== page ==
Traumatic events, even just one in particular, can also trigger this kind of eating behavior. When control is taken away from a person, as in most traumatic events is the case, the need to command other aspects of life becomes very important and necessary. Some forms of control are productive, but disordered eating habits like attempted perfectionism of food is disruptive to the mind, the body, and the soul. This need for complete control using food can be a way to shape an identity that seems to be corrupted or tainted. In the same light, someone who feels that they are on no path in particular may try to shape their lives around this controlled eating.
These kinds of habits can come about from personally experiencing a serious illness such as cancer, diabetes, and heart disease, or even watching someone you love suffer over time due to poor food choices. While certain illness, especially those listed above, can be managed (and often can be healed) by certain food choices, there is a point where conscientious planning can turn dangerous.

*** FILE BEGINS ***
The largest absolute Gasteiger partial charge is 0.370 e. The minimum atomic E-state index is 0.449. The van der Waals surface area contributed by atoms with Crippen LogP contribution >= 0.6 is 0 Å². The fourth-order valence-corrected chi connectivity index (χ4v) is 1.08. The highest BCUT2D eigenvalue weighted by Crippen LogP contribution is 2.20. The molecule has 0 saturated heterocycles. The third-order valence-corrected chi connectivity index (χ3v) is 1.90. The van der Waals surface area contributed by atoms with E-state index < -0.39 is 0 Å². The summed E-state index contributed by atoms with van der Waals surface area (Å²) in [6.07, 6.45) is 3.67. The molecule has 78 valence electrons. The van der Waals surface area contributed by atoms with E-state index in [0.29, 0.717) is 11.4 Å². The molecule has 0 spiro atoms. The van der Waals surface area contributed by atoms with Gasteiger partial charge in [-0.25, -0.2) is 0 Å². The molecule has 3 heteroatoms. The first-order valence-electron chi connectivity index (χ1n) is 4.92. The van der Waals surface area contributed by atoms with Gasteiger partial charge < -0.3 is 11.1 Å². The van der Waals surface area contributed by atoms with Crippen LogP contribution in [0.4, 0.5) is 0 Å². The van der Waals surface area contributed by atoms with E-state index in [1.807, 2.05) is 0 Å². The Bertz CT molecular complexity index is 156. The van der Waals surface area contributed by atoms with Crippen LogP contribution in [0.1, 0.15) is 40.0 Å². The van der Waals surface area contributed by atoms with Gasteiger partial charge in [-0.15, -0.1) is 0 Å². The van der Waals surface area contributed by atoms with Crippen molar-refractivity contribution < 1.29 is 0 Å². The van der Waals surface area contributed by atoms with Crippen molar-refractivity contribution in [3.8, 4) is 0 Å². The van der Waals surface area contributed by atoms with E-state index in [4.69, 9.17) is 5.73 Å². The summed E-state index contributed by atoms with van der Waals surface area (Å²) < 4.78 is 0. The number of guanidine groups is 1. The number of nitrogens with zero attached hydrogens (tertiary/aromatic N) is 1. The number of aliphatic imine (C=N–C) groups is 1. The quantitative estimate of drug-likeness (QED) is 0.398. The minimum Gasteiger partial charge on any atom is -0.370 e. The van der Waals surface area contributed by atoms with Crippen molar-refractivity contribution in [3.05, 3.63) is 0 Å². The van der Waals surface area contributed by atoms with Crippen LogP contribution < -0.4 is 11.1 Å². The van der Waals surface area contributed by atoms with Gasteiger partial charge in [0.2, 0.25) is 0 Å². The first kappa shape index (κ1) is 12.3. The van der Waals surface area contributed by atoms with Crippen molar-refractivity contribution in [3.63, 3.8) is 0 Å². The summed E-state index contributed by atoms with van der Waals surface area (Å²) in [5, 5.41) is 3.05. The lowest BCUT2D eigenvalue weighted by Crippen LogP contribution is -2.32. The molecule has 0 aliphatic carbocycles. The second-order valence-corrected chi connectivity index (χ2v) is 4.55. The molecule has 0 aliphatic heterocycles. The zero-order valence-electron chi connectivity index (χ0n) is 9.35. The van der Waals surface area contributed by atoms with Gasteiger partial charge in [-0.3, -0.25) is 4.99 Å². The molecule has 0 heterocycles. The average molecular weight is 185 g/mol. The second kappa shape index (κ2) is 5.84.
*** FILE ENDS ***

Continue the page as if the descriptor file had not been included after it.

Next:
Signs Orthorexia May Be a Part of Your Life
Here are some questions you can ask yourself:
- Has food turned into a real 'Fear Factor' for you or become a number one concern in a negative/ anxiety-ridden way? - Do you associate healthy eating as a meter by which people judge you, or do you have fear that if you make an 'eating mistake' that people won't love or respect you? - Do you spend most of the day worrying about the quality or purity of the food you eat -- or do you have feelings of dread, anxiety, or fear surrounding meal time and food in general? - Do your concerns around healthy eating limit where you go, where you socialize, and/or put a damper on your social life in general? - Do your 'punish' yourself when you've eaten some 'unhealthy food' by not eating the next day or restricting your diet the following day? - Does your fear about the purity of your food limit you trying new foods that you're curious about or think you may really enjoy? - Do you judge others who don't eat the way you do, or do you refuse to socialize with others who don't have a clean diet?
How Does One Heal from This?
Above all else, know that you are not alone. I repeat, you are not alone. There are millions of individuals, men and women, who are discovering, processing, or recovering from his or her eating disorder. You are not the first one to say, 'oh, s***, how did it get this bad? what do I do? how will I ever get past this?'. Here are some tried and true strategies for self-healing. Any that don't make sense, feel free to send me a little message or if comfortable, comment and I'll respond as soon as possible.